In most of the lessons I learnt, whether from Sunday School or fellowship, at the end of it is that we shouldn't be like Samson. After all, we had one of the judges who kept disobeying God.
He married a Philistine (Israelites at that time are not suppose to have foreign relationships) [Judges 14:3]
He ate honey from a lion carcass when he is not suppose to touch from the dead or unclean (look at Judges 13:5, then Judges 14:8).
He slept with a prostitute (Judges 16:1).
It came to the point that even the Lord left him (Judges 16:20)
The lesson often ended with Samson captured by Philistines and was punished for his disobedience.
Lesson? Don't be a Samson. Obey the Lord.....
Today during the sermon, the guest speaker preached on Hebrews 11. There was one passage that caught my eyes:
And what more shall I say? I do not have time to tell about Gideon, Barak, Samson, Jephthah, David, Samuel and the prophets, who through faith conquered kingdoms, administered justice, and gained what was promised; who shut the mouths of lions, 34quenched the fury of the flames, and escaped the edge of the sword; whose weakness was turned to strength; and who became powerful in battle and routed foreign armies.
The author of Hebrews put Samson on the same level as Gideon, David, Samuel and other prophets. If Samson is such a bad example, why did author of Hebrews do that?
When we look at Samson's life, we should also look at the end.
Then Samson prayed to the LORD, "O Sovereign LORD, remember me. O God, please strengthen me just once more, and let me with one blow get revenge on the Philistines for my two eyes." Then Samson reached toward the two central pillars on which the temple stood. Bracing himself against them, his right hand on the one and his left hand on the other, Samson said, "Let me die with the Philistines!" Then he pushed with all his might, and down came the temple on the rulers and all the people in it. Thus he killed many more when he died than while he lived.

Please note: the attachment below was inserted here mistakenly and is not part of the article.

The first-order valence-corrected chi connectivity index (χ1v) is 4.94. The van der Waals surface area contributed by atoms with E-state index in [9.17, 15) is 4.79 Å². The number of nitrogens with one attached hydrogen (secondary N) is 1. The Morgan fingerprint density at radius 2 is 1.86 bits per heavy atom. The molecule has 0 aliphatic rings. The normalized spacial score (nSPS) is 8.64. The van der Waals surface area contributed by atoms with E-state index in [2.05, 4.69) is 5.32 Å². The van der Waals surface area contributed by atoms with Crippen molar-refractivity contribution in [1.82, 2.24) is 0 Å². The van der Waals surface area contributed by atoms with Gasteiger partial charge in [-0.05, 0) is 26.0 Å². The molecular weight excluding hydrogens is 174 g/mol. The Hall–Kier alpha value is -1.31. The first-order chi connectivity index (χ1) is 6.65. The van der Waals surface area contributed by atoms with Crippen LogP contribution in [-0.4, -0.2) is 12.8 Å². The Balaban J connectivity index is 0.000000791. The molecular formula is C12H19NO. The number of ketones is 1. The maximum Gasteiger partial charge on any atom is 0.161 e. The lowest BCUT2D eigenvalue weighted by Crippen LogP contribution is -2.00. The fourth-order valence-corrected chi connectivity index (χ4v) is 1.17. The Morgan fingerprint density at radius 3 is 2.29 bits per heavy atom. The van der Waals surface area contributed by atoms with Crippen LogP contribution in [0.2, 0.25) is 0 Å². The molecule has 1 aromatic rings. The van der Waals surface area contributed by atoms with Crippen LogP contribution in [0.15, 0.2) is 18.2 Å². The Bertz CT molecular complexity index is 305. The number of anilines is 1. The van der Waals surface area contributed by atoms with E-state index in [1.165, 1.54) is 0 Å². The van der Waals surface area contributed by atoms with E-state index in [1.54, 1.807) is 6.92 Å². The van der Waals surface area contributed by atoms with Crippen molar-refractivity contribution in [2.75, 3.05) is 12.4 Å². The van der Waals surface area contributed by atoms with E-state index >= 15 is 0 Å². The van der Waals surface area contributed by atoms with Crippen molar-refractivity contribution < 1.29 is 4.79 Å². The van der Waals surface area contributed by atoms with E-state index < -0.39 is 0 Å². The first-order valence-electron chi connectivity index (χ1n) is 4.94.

I want to highlight the text -> please strengthen me just once more. This is a clear indication that Samson realized his strength came from the Lord, not from himself.
If we roll back a few chapters when the prostitute asked him what's his source of power, this was his reply:
..If my head were shaved, my strength would leave me, and I would become as weak as any other man.
So what's the lesson....a big lesson is God's character. He gives so much grace. He even give Samson strength to do what he wished at the end.
We also see Samson's change of heart. He rose as a judge and disobeyed God and relied on himself. It was at the end when he realized his strength came from above. From self-centered to God-centered.
I am still pondering what the author of Hebrews is considering Samson as. In verse 32, he listed out six people: Gideon, Barak, Samson, Jephthah, David, Samuel...
In verse 33-34, he listed accomplishments through faith:
- conquered kingdoms
- administered justice
- gained what was promised
- who shut the mouths of lions
- quenched the fury of the flames
- escaped the edge of the sword
- whose weakness was turned to strength
Today, I am changed by the perspective of who Samson was. What a beautiful story. A man that was as far away from God, through a changed of heart, ended his life to be considered as a man of faith.